Dinner Starts On The Farm
Thursday, December 13, 2012
One of the farm supply companies has a slogan "If you eat a meal, you are involved in agriculture." Stop and think about that. No matter what one eats, most of what is on the dinner table originated on a farm somewhere in this area or, with few exceptions, elsewhere in the United States.
In the next couple of weeks, many will be making extra trips to the grocery store getting ready for the Christmas holiday. When shoppers get to that store, they will expect to find what they want, when they want it, where it is in the store--and at a reasonable price. Unless it is a specialty item or something in big demand, they expect to find a plentiful supply of the items on their grocery lists.
Thinking about what is on the dinner table, the connection to a local farm and the abundance one finds in the grocery store can be complicated. Yes, one can tie that beef roast to a beef animal raised on a local farm or the glass of milk to one of the good local dairy farmers. But what happens between the farm and the table?
Farm products can be considered the beginning of a complicated food system. First, one wants to know that out there on the farm, these products are produced safely and healthfully. With the inspection and quality requirements in place, consumers can be assured that is the case.
Milk, for example, is the most inspected and regulated food that comes off the farm. Even a hint of antibiotics in milk is cause for it to be rejected and disposed of before processing. Quality and cooling regulations require milk to be of the highest standards.
Grain going to the elevator has to meet certain quality and moisture standards before unloading. Signs of molds or high moisture cause some grain to be rejected or the value is dropped because it has to be dried before it can be stored.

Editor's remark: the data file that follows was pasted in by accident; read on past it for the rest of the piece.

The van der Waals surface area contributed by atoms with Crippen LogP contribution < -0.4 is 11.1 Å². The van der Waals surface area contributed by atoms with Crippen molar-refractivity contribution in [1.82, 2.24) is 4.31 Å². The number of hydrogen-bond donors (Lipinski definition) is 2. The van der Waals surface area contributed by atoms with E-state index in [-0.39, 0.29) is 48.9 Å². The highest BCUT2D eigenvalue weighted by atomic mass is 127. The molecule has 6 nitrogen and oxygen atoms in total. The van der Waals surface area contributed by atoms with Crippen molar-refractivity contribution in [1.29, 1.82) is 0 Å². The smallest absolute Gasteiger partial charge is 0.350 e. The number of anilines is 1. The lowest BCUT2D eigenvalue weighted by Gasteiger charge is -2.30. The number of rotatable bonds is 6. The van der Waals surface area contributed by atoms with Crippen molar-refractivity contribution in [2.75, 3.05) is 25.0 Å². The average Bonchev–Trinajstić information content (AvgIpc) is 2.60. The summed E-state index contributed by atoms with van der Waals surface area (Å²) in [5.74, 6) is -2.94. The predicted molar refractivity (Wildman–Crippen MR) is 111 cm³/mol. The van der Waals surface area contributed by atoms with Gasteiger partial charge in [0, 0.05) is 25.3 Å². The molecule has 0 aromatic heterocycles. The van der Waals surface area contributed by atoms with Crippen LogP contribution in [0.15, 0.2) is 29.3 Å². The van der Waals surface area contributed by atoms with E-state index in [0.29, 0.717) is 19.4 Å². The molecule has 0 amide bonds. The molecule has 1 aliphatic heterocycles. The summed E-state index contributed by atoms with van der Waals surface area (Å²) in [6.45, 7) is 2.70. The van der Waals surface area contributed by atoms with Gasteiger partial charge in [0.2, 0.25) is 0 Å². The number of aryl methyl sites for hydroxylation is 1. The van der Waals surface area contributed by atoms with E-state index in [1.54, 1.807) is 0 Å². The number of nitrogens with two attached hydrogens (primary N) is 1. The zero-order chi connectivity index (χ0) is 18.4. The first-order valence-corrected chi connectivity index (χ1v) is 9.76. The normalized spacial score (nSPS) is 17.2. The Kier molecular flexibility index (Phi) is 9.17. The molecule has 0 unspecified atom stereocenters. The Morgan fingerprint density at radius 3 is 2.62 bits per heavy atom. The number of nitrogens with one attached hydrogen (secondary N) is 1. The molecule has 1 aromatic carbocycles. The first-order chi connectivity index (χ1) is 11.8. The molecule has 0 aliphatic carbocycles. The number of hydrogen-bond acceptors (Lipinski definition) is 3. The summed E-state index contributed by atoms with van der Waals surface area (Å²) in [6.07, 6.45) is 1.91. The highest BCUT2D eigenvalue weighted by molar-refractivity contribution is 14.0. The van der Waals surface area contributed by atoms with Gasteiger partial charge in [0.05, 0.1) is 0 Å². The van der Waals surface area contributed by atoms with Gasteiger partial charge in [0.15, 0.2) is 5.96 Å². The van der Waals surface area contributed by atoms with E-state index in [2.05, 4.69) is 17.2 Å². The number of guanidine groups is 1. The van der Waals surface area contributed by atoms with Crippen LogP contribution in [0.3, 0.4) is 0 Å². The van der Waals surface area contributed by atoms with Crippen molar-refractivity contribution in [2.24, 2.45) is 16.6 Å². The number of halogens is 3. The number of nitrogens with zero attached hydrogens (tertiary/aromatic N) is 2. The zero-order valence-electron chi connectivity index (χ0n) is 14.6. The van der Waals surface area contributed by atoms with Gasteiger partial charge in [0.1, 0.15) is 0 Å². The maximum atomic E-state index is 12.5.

So now there are trucks and drivers to get farm products to a processing plant. Depending on the food to be made from the farm product, processing can be complicated or simple. But, there have to be inspections and quality control all along the way.
That box of corn flakes, for example, can have much processing as well as packaging to get the corn in edible form for breakfast. Butter for toast was churned from cream that was separated from milk, two separate processes. Then, it has to be sliced, put into packages and kept cool from the plant until it gets to the table.
All along the way with whatever food one is shopping for, many people are involved. In grocery stores, there are people who unload cartons of food, unpack the cartons and put the items on the shelves. At checkout, cashiers are ready to help and in some stores, there is even carryout service for big orders.
Let's go back to that dinner people may be getting ready to put on the table. They do that believing that all those that helped with that meal can be trusted. From the caring farmer who starts the process all the way to the table, with rare exceptions, people trust their food supply.
The United States is one of the best in the world in providing a plentiful, safe food supply at reasonable prices. One can also say that, with the number and kind of farms in Ohio and the food processing facilities that are in business, when people buy at the local food stores, much of what they buy is grown locally and sold locally.
Enjoy your locally grown Christmas dinner.
Parker is retired from The Ohio State University and is an independent agricultural writer.